Lost Objects: Elizabeth’s Family Tree Pin
The Graeme family was very well-to-do, and therefore had many fine things in the way of furnishings, tableware, decorative objects, and clothing, jewelry and accessories. Some of these things are listed in the various inventories that were taken of the house and its contents and some are described in The History of Montgomery County, by Theodore Bean. At the time the History was published (1884) some of these items were owned by descendants of Elizabeth’s niece Anny and shown to the author.
One object described in detail was:
“…a family tree composed of hair within a glass, surrounded with rubies, all set in a case of gold, which was worn by Mrs. Ferguson [sic] as a breastpin. Its form was oval, one by one and a half inches in size. On its back was engraved: “the hair of Lady Ann Keith, Ann Graeme, Ann Stedman, and Jane Young. For E. Graeme 1766.””
Elizabeth would have been about 29 years old when she received this sentimental remembrance of her grandmother, mother, and two older sisters, all of whom had likely passed on (Ann who died March 3, 1766 was the last of the four women to pass).
Mourning jewelry is often associated with the Victorian-era, as Queen Victoria helped to popularize it when she began wearing it after the death of Prince Albert, but it was not uncommon from the Middle Ages through the early 20th century. It often consisted of a locket or glass fronted frame with the hair woven into a background pattern, braided, or arranged in an intricate pattern—often hair from multiple loved ones was included, as it was in Elizabeth’s pin. The other style commonly seen involved weaving individual strands into mesh-like beads and baubles or into a rope-like “chain” which could be worn as a necklace, bracelet or to attach a pocket watch. Men also wore hair jewelry in the form of these watch fobs or as cuff links.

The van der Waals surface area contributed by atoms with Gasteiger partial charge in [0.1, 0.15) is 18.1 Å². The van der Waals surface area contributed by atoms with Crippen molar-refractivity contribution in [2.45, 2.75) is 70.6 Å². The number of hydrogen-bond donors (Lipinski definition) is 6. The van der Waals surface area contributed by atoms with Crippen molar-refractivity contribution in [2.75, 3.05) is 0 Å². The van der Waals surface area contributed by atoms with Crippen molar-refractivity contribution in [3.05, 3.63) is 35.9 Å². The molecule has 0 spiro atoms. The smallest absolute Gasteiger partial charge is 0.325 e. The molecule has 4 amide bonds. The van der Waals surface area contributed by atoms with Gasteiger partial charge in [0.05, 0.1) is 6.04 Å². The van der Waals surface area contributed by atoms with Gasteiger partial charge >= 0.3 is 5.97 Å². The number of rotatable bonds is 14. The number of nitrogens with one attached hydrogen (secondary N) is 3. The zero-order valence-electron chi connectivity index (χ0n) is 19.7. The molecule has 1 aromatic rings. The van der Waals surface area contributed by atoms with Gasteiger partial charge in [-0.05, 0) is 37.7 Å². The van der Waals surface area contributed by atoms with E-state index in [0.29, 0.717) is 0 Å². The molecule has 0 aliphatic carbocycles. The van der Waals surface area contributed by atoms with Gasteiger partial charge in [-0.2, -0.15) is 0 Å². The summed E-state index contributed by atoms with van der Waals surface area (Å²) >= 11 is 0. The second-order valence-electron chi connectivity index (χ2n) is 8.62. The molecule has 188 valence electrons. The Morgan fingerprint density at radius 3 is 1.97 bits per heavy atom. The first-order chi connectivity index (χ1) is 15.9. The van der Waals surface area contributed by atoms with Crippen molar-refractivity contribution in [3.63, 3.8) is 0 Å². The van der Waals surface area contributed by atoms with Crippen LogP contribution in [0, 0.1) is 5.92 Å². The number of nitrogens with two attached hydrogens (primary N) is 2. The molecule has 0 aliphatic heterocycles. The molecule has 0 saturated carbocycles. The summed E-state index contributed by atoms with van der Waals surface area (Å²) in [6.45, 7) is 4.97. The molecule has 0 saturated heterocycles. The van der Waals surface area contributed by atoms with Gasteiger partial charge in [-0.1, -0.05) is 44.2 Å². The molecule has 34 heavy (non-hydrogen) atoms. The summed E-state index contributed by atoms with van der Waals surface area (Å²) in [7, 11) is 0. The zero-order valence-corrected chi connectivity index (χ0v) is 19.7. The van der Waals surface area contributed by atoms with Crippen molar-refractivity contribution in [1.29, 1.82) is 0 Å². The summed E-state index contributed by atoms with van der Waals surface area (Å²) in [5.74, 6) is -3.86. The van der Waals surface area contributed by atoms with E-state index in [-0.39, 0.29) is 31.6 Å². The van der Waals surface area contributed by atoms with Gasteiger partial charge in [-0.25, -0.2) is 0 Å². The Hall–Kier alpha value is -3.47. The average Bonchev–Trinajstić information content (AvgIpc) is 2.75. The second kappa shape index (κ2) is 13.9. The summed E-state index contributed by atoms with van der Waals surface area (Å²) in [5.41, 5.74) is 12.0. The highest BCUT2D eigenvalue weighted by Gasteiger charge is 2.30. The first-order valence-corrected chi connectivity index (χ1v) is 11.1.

As in any era, there were dishonest persons who would substitute the hair of your loved one with horse hair or other “generic” hair that was easier to work with, so you needed to make sure you worked with a reputable artisan!
So what became of Elizabeth’s pin? It first passed to her niece, Anny Young Smith (the daughter of her sister Jane Young) and from Anny to her son Samuel F. Smith. It was inherited by the Smith’s daughter, Mrs. Henry Chrystie Turnbull and was in her possession when it was shown to Theodore Bean, along with the family Bible, portraits, and other items in 1856. If Bean’s dates are correct, these items fortunately all survived the 1847 fire at Mrs. Turnbull’s mansion. Research needs to be done or contact reestablished with descendants to see if the pin and other items were also passed down to them and where they may have gone after. In 1985, when photographic reproductions of the portraits were made for the Keith House, it was still the descendants of Anny Young Smith who owned the originals and the Commonplace Book containing Elizabeth’s and Anny Young’s poetry, which was donated to Dickinson College, also sometime in the 1980s.